Agence Internationale de l’anti-Terrorisme
TO: KING COLE/ITA-USA
RE: OPERATION SPEARHEAD
LOST CONTACT WITH EURECONO FLT 924 DURING COVERT SURVEILLANCE OF TARGETS.
AGENTS ABOARD: FAGIN/DODGER.
EurEcono Air, Flight 924
29,000’ MSL over the Mediterranean Sea
It really wasn’t my fault this time.
They were going to kill the guy, and I just wasn’t going to let that happen.
The first hijacker wore a black headband with some sort of Arabic writing and held a Glock 18 automatic pistol in his hand, making him look scary as all get out. He had it aimed at some random guy, who was cowering in his seat six rows ahead of us.
The scumbag was ready to pull the trigger.
We were just about to start down into Tel Aviv when it happened.
The plane was nearly empty, and my adopted dad Bob and I had a row to ourselves in Coach. I had my nose pressed to the window, while Bob sat in an aisle seat, reading. He was combing through a stack of documents on his laptop that all said something like, “Consolidated Industries, Inc”. on the letterhead. But I knew they were actually some of his insanely boring Top Secret intelligence briefs.
Three more dudes in our section jumped out of their seats, wearing ski masks and shouting Allahu akbar! and such. Two waving knives, the other, a Micro Uzi. How they’d smuggled those aboard, I hadn’t a clue.
People screamed. A flight attendant dropped her serving tray and fainted, right there in the aisle beside us.
Bob yanked her out of harm’s way, just as one of the knife-wielding perps ran up the aisle to the front of our section to join the first guy.
“We are God’s beloved soldiers of the World Islamic State Caliphate,” the man with the Glock announced. “By His blessing, WISC has overcome the cockpit and are now in command of this vessel.”
Around us, passengers gasped. Bob and I traded alarmed glances.
“Cooperate with us and, ‘Insha’Allah’—’God willing’—most of you will not be harmed.”
“Most?” I whispered to Bob.
With his fingers, he quickly “spoke” to me in ASL, or American Sign Language. It had been over six months since CIA Communications training, so I was a little rusty.
“Don’t move a muscle,” he signed. “He’s a major terror suspect. I didn’t tell you this because it’s classified, but he’s been the subject of a worldwide manhunt. We tailed one of his known associates onto this plane, hoping his colleague would lead us to him.”
Gazing at him in pure disbelief, I signed back, “Well, I guess your plan worked.”
Bob added, “All other passengers checked out clean. No electronic or biological flags. All of our Intel put him in Iraq.”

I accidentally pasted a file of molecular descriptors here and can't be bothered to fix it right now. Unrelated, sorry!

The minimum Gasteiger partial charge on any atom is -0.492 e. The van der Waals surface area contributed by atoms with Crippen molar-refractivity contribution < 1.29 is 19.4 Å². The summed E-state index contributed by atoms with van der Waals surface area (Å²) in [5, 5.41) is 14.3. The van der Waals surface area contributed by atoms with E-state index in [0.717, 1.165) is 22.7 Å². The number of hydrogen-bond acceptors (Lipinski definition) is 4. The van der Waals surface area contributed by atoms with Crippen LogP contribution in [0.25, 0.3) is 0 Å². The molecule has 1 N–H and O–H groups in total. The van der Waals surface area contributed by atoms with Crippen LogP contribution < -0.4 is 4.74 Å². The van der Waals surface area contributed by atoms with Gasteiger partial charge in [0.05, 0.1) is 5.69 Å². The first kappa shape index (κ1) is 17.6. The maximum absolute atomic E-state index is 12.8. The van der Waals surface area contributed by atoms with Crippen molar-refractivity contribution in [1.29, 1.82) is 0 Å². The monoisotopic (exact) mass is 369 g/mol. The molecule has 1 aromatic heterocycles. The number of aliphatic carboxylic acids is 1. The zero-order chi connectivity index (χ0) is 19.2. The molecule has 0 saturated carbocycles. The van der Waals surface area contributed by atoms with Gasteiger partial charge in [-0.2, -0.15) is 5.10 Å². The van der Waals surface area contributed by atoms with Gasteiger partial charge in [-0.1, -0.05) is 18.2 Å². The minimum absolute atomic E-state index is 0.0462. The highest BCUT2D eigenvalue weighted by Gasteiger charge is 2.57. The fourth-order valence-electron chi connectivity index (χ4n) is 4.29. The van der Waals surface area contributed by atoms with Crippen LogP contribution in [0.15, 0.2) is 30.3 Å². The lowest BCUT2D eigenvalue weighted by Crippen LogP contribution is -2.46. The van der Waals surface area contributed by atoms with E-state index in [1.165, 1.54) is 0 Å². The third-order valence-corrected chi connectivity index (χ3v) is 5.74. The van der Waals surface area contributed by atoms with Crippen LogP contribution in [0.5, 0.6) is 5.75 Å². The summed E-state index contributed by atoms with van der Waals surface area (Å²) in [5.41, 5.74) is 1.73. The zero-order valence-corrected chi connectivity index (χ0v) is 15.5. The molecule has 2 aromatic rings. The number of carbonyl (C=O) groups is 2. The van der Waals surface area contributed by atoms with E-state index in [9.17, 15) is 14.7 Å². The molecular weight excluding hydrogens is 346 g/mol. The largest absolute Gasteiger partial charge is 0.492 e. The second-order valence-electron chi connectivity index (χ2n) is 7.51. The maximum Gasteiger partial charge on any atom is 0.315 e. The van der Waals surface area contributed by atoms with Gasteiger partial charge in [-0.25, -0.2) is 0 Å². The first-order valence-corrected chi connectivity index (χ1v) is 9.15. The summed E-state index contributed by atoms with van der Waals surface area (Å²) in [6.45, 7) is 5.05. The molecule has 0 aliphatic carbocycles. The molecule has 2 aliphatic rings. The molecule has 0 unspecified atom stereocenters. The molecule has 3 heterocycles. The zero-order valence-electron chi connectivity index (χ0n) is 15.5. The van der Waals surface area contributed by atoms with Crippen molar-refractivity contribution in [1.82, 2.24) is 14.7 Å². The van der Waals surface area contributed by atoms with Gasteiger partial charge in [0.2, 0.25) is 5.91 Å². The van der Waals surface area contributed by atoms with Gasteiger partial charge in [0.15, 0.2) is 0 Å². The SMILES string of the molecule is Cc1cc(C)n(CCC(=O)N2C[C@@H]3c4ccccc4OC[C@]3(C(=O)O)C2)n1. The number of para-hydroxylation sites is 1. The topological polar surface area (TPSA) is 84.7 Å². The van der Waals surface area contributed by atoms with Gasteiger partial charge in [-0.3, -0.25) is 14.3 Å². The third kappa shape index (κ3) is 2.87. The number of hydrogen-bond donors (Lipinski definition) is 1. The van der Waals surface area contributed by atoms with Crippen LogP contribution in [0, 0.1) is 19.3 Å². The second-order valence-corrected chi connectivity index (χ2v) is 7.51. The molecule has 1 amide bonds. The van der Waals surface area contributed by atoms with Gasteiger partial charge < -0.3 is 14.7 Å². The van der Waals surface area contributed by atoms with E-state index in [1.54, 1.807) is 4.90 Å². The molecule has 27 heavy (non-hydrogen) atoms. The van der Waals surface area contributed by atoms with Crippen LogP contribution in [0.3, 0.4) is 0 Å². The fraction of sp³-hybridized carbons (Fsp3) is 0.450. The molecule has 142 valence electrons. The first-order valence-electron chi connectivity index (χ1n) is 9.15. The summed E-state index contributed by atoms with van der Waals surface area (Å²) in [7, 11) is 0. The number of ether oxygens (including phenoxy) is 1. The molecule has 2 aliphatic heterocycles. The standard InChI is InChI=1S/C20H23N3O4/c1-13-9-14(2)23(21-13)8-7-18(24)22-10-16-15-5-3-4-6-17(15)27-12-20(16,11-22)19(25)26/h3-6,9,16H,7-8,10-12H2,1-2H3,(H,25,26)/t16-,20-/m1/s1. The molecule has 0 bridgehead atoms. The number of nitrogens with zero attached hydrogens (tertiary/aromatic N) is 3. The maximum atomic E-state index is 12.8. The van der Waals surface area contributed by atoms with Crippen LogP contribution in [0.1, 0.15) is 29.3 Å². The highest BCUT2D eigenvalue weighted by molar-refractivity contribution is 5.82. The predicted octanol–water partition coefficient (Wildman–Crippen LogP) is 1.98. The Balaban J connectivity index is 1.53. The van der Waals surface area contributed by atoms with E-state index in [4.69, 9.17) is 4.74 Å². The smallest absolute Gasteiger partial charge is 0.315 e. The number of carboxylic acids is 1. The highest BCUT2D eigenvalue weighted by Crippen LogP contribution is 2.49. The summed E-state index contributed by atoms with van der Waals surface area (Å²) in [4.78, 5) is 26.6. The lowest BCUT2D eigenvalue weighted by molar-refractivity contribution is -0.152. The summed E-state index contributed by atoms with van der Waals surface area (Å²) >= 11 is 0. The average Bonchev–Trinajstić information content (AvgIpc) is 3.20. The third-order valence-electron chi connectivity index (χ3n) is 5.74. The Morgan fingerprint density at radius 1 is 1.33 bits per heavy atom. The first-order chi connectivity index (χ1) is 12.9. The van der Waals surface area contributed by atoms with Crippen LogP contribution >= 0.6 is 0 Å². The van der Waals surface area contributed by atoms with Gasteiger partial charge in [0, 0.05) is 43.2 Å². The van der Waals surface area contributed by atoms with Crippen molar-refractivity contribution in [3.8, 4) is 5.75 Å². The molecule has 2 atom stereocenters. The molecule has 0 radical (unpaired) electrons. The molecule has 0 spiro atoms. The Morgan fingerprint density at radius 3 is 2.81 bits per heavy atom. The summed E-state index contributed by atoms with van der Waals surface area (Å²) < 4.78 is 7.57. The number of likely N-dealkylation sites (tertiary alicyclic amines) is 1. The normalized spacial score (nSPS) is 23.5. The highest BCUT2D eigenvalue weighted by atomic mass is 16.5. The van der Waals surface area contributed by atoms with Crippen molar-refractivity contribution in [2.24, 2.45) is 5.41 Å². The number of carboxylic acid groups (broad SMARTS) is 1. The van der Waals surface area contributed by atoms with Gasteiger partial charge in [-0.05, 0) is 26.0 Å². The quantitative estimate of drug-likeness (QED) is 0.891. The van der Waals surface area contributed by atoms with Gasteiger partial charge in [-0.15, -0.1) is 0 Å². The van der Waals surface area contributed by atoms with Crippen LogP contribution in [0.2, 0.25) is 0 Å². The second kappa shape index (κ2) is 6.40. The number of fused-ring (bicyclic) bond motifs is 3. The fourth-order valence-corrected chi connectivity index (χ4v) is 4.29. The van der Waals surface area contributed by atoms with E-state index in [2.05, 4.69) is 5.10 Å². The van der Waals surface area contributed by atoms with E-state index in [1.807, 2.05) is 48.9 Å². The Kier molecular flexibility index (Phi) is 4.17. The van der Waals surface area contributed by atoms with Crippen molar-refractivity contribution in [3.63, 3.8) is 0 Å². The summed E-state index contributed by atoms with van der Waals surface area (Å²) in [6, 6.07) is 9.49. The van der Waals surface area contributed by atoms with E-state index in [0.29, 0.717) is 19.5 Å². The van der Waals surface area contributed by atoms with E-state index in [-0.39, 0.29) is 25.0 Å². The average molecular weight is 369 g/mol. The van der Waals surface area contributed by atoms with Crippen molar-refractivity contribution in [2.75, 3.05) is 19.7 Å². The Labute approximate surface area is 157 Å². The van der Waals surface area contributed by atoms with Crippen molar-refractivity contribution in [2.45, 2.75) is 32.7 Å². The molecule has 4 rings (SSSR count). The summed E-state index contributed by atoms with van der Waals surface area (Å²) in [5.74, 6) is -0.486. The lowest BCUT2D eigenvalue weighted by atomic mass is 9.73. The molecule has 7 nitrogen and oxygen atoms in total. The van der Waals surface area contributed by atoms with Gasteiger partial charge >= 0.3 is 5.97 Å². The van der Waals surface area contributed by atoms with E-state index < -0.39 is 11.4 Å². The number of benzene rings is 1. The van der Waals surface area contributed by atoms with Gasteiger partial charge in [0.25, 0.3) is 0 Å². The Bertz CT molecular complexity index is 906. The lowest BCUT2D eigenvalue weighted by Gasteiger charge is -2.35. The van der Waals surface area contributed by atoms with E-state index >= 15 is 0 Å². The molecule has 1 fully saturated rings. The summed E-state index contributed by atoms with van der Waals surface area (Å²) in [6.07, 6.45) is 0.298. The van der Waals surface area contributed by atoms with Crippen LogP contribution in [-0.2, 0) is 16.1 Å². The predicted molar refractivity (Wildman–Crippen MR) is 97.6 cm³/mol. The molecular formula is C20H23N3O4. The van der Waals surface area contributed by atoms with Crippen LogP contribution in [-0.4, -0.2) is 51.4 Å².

One joke that constantly ran through my head was the name Intelligence used in so many of the world’s spy agencies, like CIA, Britain’s MI6, Pakistan’s ISI or Israel’s “Institute For Intelligence and Special Operations” (Mossad). I mean, if they were so “intelligent,” why did they, like bad stormtroopers, always seem to miss the target?
But that wasn’t fair, I’d come to learn.
To spies, Intelligence didn’t actually mean smart; it meant, information. And, in the blind chess game called espionage, there was never such thing as perfect intelligence.
I glanced behind us. The other two terrorists stood guard in the single aisle in our section, eyeing the passengers.
Looking back at Bob, I signed, “We can take ‘em.”
Bob shot me an alarmed glance. “Stand down, Dodger!” he signed back. “We’re outgunned, outnumbered, and there may be sleepers,” he said, referring to more terrorists that might still be posing as passengers.
“If you do not comply with our instructions,” the hijacker continued, “you will be killed.” He strolled down the aisle toward us, and stopped by a man wearing a Jewish yamaka. “If you do not believe me, then this will be your fate.”
To my horror, he aimed his Glock at the side of the man’s head.
So, despite Bob’s strict orders to stay seated and shut up, I jumped out and ran up the aisle toward him.
“My God! My God! We’re all gonna die!” I screamed, flailing my arms in the air like I was some kid spazzing out.
The slimeball snapped his head toward me. His eyes went wide.
He glanced back and forth between me and his target, as if unsure what to do next.
Finally, with narrowed eyes, he aimed at me.